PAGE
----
10 Interesting Facts About Tonga

1. Tonga is the home of the humpback whales. They migrate every year to the warm waters of Tonga to breed, give birth and raise their young before returning to the Antarctic. They are one of the reasons why people flock to this island nation.

2. Sunday is a day of rest in Tonga. I know you are wondering how’s that any different from other countries. However, it certainly is. Most of Tonga shuts down on Sunday in favour of family, church, resting and eating. Conducting any business is banned. You are even prohibited to play sports, exercise or even swim. It is a day of rest and that’s what you should do.

3. British explorer James Cook visited Tonga in 1773. The local people threw a lavish feast in his honour and Cook was so impressed with the hospitality that he nicknamed it the “Friendly Islands”. Little did he know that the village chief had planned to capture his ship and other belongings but due to some confusion their plan didn’t pan out and they decided to enjoy the feast with others. However the name “Friendly Islands” is still being used by the tourism boards to attract the outside world. Read some intriguing facts about New Zealand – a country discovered by James Cook here!

4. There is a disappearing island in Tonga. In 1867, a new coral reef was found which later grew to 50 m in height and 2 km in length. This island was called Fonuafo’ou which means “New Island”. In 1894, the island went missing but reappeared again two years later before disappearing again. It re-emerged in 1927 then disappeared again by 1949. It feels like the island loves playing hide and seek. Currently it is in the hiding phase.

5. Niuafo’ou is a tiny island in the kingdom of Tonga. Many many years ago, the island did not have any postal service so to receive any mails/supplies from outside world the people came up with a unique idea. A strong swimmer would swim out to ships that would throw mail stuffed in a biscuit tin for the swimmer to retrieve. For outward mail, the swimmer would tie the tin box to the end of a long stick to pass to the ships’ crew. Soon the island was known as “Tin Can Island”. This ritual stopped when the swimmer was attacked by a shark.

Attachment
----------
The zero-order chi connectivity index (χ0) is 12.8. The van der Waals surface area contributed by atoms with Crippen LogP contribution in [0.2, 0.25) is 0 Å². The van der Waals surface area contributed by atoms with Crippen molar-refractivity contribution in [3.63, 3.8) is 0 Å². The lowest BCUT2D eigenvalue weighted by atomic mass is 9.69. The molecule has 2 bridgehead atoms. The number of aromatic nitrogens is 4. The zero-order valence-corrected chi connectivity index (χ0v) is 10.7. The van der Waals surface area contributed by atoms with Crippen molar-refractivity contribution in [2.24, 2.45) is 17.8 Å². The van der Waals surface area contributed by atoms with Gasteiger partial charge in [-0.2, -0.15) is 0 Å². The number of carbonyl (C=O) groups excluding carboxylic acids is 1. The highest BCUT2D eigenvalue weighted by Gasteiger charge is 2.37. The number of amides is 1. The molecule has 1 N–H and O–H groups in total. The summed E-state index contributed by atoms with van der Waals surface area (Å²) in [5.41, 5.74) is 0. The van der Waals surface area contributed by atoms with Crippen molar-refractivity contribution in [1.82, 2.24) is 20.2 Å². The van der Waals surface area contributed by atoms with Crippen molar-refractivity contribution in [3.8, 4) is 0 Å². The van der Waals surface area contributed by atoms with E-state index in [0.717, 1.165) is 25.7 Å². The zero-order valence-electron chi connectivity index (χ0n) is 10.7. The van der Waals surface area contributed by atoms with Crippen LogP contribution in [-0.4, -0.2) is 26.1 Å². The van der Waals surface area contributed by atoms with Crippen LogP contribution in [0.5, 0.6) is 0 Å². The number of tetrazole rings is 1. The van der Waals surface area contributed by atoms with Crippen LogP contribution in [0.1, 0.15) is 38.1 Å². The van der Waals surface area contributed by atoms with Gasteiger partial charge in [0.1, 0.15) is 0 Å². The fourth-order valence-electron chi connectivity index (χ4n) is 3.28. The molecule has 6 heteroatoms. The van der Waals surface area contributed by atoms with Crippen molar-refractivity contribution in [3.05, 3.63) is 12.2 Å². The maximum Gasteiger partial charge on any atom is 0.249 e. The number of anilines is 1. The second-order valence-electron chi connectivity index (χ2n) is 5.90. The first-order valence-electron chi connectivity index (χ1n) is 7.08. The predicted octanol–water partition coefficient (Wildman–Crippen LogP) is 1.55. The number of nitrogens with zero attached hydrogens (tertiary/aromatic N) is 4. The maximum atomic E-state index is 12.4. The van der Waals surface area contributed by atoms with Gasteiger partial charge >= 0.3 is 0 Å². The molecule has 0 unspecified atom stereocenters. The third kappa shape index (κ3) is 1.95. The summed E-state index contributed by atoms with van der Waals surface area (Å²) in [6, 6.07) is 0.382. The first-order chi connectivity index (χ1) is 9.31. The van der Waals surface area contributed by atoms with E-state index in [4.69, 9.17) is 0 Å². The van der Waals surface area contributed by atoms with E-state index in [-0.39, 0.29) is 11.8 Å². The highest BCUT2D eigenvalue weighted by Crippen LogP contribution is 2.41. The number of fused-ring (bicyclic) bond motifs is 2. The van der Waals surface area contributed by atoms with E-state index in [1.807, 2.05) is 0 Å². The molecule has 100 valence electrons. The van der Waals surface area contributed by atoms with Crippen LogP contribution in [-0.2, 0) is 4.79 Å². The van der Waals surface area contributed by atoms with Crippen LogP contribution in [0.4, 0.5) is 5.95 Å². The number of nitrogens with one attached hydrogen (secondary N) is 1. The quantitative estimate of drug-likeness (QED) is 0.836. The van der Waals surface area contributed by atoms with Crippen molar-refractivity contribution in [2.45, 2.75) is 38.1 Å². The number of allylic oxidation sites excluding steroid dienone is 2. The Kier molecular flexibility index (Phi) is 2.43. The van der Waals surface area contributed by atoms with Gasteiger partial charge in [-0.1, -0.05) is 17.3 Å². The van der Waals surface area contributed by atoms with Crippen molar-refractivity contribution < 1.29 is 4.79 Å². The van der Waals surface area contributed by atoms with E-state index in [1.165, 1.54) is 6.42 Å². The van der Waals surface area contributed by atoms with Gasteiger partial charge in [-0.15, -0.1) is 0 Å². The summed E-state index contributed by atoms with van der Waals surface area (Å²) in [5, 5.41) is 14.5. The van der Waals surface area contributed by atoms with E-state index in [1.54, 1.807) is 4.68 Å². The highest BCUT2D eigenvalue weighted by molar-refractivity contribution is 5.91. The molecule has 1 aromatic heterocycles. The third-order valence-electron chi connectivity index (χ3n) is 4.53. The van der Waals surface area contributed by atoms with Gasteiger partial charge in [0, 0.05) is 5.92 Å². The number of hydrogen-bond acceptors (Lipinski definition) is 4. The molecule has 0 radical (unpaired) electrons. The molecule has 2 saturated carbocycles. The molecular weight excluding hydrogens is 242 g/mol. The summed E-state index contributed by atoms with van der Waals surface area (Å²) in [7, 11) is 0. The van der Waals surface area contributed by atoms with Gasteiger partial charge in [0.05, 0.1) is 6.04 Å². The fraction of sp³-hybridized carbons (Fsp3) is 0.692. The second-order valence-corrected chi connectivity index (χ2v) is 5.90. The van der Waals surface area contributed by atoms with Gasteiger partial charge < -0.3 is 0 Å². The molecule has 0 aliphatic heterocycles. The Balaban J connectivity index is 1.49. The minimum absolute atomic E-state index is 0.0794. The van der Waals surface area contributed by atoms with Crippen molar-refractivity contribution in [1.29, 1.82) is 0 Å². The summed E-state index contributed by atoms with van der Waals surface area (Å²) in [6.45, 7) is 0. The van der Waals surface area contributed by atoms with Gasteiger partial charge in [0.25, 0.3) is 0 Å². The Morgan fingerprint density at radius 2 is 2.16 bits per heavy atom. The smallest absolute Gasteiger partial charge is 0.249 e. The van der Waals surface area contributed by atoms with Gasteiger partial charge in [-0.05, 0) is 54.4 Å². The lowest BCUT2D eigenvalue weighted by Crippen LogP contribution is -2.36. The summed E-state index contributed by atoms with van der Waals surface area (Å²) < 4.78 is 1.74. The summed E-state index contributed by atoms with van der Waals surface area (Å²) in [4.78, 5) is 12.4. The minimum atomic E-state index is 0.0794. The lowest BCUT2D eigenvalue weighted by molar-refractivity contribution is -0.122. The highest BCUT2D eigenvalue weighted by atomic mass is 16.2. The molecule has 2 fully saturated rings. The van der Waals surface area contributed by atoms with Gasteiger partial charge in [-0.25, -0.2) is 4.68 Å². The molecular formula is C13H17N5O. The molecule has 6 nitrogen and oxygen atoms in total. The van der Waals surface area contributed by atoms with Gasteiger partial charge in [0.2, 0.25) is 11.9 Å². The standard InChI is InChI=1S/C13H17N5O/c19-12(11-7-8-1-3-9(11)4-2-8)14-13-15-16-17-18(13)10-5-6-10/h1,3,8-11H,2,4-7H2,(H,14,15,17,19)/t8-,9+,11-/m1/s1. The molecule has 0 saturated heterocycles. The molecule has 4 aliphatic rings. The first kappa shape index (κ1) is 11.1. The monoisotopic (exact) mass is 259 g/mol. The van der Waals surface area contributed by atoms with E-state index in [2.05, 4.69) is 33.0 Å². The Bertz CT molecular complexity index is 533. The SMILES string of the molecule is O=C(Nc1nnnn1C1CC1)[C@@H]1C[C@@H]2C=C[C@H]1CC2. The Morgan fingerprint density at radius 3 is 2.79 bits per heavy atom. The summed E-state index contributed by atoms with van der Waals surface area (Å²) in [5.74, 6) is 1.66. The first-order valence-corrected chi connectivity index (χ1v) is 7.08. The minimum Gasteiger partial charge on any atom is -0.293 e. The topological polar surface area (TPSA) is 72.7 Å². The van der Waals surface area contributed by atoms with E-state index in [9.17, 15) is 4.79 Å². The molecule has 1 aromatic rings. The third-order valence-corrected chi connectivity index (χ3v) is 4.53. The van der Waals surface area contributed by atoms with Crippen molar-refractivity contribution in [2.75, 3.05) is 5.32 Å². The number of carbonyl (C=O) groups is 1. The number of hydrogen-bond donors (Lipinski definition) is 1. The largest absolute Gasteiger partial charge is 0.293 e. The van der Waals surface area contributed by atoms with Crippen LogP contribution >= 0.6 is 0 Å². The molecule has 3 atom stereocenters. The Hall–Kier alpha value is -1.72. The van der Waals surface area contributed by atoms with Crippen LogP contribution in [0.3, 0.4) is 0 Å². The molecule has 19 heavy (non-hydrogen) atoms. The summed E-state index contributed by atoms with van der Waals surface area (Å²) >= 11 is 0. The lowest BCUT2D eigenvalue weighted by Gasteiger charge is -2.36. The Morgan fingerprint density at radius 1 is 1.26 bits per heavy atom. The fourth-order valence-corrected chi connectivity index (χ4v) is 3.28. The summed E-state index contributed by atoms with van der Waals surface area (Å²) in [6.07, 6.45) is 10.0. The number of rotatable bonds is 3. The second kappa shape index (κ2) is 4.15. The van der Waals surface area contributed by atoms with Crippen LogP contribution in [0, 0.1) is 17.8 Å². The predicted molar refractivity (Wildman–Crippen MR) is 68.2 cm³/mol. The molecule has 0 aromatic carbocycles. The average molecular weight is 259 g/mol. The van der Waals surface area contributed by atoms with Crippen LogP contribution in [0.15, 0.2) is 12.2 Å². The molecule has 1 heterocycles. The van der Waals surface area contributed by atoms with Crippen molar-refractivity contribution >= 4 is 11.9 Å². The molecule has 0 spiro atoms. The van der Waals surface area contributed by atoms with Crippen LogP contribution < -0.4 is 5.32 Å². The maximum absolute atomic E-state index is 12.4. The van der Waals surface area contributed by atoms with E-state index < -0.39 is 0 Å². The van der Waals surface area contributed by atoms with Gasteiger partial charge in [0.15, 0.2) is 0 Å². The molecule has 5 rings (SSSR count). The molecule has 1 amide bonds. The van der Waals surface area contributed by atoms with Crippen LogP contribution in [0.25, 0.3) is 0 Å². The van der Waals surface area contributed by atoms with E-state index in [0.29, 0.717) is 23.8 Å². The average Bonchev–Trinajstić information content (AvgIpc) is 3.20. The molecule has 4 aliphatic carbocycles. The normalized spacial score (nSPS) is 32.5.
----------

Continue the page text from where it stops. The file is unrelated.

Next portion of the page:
6. In 1963, Tonga issued the world’s first self-adhesive stamps. Many of the stamps were so big that they could not be placed in a normal mailing envelope. Still, the unusual postage stamp is legendary among stamp collectors even today.

7. Tonga is the second most obese country in the world. Ninety per cent of the population of Tonga is overweight; 70 per cent of the people are obese. Up to 40% of the population is thought to have type 2 diabetes and life expectancy is falling.

8. In Tonga, if a woman has only sons, she would raise at least one of them as a daughter to help out with chores such as cooking and cleaning. These boys are called fakaleiti. Faka means “in the manner of” or “like” and leiti means “lady”. Unlike most of the countries, there is no stigma attached to it and they mix easily with the society. Fakaleiti can also be a lifestyle choice today.

9. In 1965 six Tongan teenagers survived for 15 months on a remote uninhabited island. The event was dubbed the “real Lord of the Flies” after the 1954 best-selling novel by William Golding. A Hollywood studio has recently bought the rights to make a film on the events.

10. Wearing a respectful dress is very important in Tonga. It is illegal for men and women to be topless in a public place. At the 2016 Rio Olympics, Tongan athlete Pita Taufatofua shot to fame for breaking official rules by going shirtless during the opening ceremony.